The doctrine of subrogation refers to the right of the insurer to stand in the place of the insured, after settlement of a claim, in so far as the insured’s right of recovery from an alternative source is involved.
If the insured is in a position to recover the loss in full or in part from a third party due to whose negligence the loss may have been precipitated, his right of recovery is subrogated to the insurer on settlement of the claim.
The insurers, thereafter, recover the claim from the third party. The right of subrogation may be exercised by the insurer before payment of loss.
Essentials of Doctrine of Subrogation
(i) Corollary to the Principle of Indemnity
The doctrine of subrogation is the supplementary principle of indemnity. The latter doctrine says that only the actual value of the loss of the property is compensated, so the former follows that if the damaged property has any value left, or any right against a third party the insurer can subrogate the left property or right of the property because if the insured is allowed to retain, he shall have realised more than than the actual loss, which is contrary to principle of indemnity.
(ii) Subrogation is the Substitution
The insurer, according to this principle, becomes entitled to all the rights of insured subject matter after payment because he has paid the actual loss of the property.
He is substituted in place of other persons who act on the right and claim of the property insured.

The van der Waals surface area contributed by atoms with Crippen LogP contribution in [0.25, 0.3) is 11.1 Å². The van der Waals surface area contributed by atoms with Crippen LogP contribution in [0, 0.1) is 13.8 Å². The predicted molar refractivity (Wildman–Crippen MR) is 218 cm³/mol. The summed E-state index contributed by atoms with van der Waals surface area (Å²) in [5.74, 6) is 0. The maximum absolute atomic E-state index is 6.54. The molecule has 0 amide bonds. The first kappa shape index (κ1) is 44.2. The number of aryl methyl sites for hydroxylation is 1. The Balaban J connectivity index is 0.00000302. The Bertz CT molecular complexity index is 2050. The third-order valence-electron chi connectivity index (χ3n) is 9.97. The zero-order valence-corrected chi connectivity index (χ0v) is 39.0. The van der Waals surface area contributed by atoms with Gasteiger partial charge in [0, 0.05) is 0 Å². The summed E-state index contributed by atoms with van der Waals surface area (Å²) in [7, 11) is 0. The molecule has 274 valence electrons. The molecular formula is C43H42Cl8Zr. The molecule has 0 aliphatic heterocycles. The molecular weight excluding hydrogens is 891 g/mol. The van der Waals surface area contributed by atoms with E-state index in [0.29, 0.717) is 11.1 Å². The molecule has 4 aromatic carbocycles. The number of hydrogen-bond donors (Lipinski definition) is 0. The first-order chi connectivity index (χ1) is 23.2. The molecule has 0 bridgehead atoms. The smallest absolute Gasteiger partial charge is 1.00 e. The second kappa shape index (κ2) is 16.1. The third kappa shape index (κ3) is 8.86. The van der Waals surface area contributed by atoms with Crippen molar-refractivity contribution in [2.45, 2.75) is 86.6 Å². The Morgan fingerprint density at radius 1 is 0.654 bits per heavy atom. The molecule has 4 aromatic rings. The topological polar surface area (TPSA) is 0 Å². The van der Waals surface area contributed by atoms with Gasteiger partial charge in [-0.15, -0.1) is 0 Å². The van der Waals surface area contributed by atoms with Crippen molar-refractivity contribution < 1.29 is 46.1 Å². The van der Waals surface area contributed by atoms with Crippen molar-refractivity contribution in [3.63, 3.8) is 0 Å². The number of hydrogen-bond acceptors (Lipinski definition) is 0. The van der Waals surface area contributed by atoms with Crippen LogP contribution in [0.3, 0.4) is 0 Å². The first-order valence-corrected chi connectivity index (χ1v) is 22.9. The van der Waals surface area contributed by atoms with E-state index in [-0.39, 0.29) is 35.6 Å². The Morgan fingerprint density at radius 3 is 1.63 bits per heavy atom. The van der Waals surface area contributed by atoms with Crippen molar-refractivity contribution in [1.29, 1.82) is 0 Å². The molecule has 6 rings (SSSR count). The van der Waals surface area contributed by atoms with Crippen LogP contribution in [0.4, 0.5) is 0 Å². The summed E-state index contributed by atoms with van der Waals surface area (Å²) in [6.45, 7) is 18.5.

(iii) Subrogation only up to the amount of payment
The insurer is subrogated all the rights, claims, remedies and securities of the damaged insured property after indemnification, but he is entitled to get these benefits only to the extent of his payment.
The insurer is, thus, subrogated to the alternative rights and remedies of the insured, only up to the amount of his payment to the insured.
In the same way if the insured is compensated for his loss from another party after he has been indemnified by his insurer he is liable to part with the compensation up to the extent that the insurer is entitled.
In one, U.S. case it was made clear “If the insurer, having paid the claim to the insured, recovers from the defaulting third party in excess of the amount paid under the policy, he has to pay this excess to the insured though he may charge the insured his share of reasonable expenses incurred in collecting.
(iv) The Subrogation may be applied before Payment
If the assured got certain compensation from third party before being fully indemnified by the insurer, the insurer can pay only the balance of the loss.
(v) Personal Insurance
The doctrine of subrogation does not apply to personal insurance because the doctrine of indemnity is not applicable to such insurance.
The insurers have no right of action against the third party in respect of the damage.
For example, if an insured dies due to the negligence of a third party his dependent has right to recover the amount of the loss from the third party along with the policy amount.
No amount of the policy would be subrogated by the insurer.